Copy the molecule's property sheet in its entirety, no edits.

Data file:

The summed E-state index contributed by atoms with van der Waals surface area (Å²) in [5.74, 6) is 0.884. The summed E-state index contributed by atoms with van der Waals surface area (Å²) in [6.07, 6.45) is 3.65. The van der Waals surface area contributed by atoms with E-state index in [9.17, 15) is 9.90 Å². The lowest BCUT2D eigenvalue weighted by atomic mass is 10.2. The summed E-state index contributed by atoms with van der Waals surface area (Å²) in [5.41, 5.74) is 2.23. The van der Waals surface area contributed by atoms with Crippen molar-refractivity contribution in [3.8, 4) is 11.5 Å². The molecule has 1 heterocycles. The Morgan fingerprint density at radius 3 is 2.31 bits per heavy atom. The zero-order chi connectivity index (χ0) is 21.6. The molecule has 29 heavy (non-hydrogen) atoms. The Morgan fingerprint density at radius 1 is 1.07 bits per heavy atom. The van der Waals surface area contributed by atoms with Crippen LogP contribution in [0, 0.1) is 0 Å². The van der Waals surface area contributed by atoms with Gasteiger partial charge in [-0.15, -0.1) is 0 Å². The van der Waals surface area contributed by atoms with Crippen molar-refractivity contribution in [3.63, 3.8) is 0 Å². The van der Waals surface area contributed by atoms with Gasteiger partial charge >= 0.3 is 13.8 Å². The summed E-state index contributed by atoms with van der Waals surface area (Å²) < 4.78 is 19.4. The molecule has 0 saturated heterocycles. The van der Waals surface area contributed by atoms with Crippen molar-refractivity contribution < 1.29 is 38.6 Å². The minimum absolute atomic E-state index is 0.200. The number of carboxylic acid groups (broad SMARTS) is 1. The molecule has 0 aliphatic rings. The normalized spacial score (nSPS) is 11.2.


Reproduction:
The summed E-state index contributed by atoms with van der Waals surface area (Å²) in [5.74, 6) is 0.884. The summed E-state index contributed by atoms with van der Waals surface area (Å²) in [6.07, 6.45) is 3.65. The van der Waals surface area contributed by atoms with E-state index in [9.17, 15) is 9.90 Å². The lowest BCUT2D eigenvalue weighted by atomic mass is 10.2. The summed E-state index contributed by atoms with van der Waals surface area (Å²) in [5.41, 5.74) is 2.23. The van der Waals surface area contributed by atoms with Crippen molar-refractivity contribution in [3.8, 4) is 11.5 Å². The molecule has 1 heterocycles. The Morgan fingerprint density at radius 3 is 2.31 bits per heavy atom. The zero-order chi connectivity index (χ0) is 21.6. The molecule has 29 heavy (non-hydrogen) atoms. The Morgan fingerprint density at radius 1 is 1.07 bits per heavy atom. The van der Waals surface area contributed by atoms with Crippen LogP contribution in [0, 0.1) is 0 Å². The van der Waals surface area contributed by atoms with Gasteiger partial charge in [-0.15, -0.1) is 0 Å². The van der Waals surface area contributed by atoms with Crippen molar-refractivity contribution in [3.63, 3.8) is 0 Å². The van der Waals surface area contributed by atoms with Gasteiger partial charge >= 0.3 is 13.8 Å². The summed E-state index contributed by atoms with van der Waals surface area (Å²) < 4.78 is 19.4. The molecule has 0 saturated heterocycles. The van der Waals surface area contributed by atoms with Crippen molar-refractivity contribution < 1.29 is 38.6 Å². The minimum absolute atomic E-state index is 0.200. The number of carboxylic acid groups (broad SMARTS) is 1. The molecule has 0 aliphatic rings. The normalized spacial score (nSPS) is 11.2.